David L. Phillips
Losing Iraq: Inside the Postwar Reconstruction Fiasco
Basic Books, 2005, 956.704 PHI
Like the fighting itself, the battle over the best way bring lasting peace to Iraq continues to rage. George W. Bush has created even more controversy recently by going against the recommendations of the Iraq Study Group Report, and committing a further 20,000 troops as part of a new Iraq strategy.
Middle East expert David Phillips was part of the State Department's Future of Iraq group which planned out the plan for the reconstruction of Iraq in great detail, and is therefore in anexcellentt position to explore how the disregard of this planning has lead to the failures of reconstruction up to now. Losing Iraq doesn't just criticize the policies of unilateralism, preemption, and possible deception that launched the war; it documents the process of returning sovereignty to an occupied Iraq.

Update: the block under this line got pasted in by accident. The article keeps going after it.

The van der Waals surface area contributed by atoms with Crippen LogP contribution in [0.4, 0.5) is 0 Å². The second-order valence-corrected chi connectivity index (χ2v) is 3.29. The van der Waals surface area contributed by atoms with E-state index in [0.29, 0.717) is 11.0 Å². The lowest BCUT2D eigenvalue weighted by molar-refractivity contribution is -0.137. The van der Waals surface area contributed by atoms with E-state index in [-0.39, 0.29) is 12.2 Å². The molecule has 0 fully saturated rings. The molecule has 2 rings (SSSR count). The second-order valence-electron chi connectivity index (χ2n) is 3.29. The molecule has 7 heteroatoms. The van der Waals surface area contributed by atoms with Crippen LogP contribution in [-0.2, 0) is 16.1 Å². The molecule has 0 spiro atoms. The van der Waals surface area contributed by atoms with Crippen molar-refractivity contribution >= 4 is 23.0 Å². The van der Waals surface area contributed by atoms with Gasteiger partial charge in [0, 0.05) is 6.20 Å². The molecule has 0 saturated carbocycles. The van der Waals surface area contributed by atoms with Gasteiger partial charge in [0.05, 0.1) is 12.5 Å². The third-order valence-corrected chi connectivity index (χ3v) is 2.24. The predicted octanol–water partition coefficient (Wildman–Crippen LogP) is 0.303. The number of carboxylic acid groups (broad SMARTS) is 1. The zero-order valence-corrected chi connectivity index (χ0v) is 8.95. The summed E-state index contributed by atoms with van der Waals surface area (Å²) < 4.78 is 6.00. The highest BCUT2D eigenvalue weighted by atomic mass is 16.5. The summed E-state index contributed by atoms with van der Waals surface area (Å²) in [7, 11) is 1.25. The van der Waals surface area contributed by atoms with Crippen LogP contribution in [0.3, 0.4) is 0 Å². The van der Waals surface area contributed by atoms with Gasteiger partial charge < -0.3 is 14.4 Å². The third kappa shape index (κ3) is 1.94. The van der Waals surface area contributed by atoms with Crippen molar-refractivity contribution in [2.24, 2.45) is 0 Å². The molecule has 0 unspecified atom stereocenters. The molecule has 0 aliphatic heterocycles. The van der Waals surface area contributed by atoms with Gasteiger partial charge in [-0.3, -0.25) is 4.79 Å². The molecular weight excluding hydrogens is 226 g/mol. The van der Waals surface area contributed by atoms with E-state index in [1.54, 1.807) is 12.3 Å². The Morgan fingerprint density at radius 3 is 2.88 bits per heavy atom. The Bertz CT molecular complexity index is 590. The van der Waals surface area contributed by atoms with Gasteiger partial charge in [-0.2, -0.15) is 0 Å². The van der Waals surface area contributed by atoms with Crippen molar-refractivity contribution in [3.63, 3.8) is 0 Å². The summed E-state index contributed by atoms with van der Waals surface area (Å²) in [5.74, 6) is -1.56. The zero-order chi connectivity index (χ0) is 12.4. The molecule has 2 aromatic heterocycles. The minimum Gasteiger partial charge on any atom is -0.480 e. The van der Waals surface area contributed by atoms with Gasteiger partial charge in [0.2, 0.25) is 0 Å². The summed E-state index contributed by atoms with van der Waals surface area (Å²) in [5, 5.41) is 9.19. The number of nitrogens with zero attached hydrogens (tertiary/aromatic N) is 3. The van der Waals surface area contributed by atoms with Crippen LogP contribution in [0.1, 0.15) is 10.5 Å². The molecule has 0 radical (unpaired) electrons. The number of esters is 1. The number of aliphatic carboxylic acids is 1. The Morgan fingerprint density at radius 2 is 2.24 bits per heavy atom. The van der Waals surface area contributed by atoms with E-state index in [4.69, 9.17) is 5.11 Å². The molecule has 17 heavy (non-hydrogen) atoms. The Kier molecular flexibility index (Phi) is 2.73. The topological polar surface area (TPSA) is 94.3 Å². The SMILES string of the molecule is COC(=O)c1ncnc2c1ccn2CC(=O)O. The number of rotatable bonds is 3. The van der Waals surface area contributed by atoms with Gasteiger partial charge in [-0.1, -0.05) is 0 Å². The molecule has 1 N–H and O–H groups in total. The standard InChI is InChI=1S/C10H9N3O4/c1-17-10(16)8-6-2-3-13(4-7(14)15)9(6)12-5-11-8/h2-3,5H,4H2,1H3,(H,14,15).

The problems encountered in Iraq are troubling not only in themselves but also because they bode ill for other nation-building efforts in which the United States may become mired through this administration's doctrine of unilateral, preemptive war. Losing Iraq looks into the future of America's foreign policy with a clear-eyed critique of the problems that loom ahead.
Read a general analysis of the current post Iraq war literature by Mark Leonard in Prospect Magazine.
Read a short analysis of the effort to reconstruct Iraq by K M Pollack, Director of Research at the Saban Center for Middle East Policy at the Brookings Institution.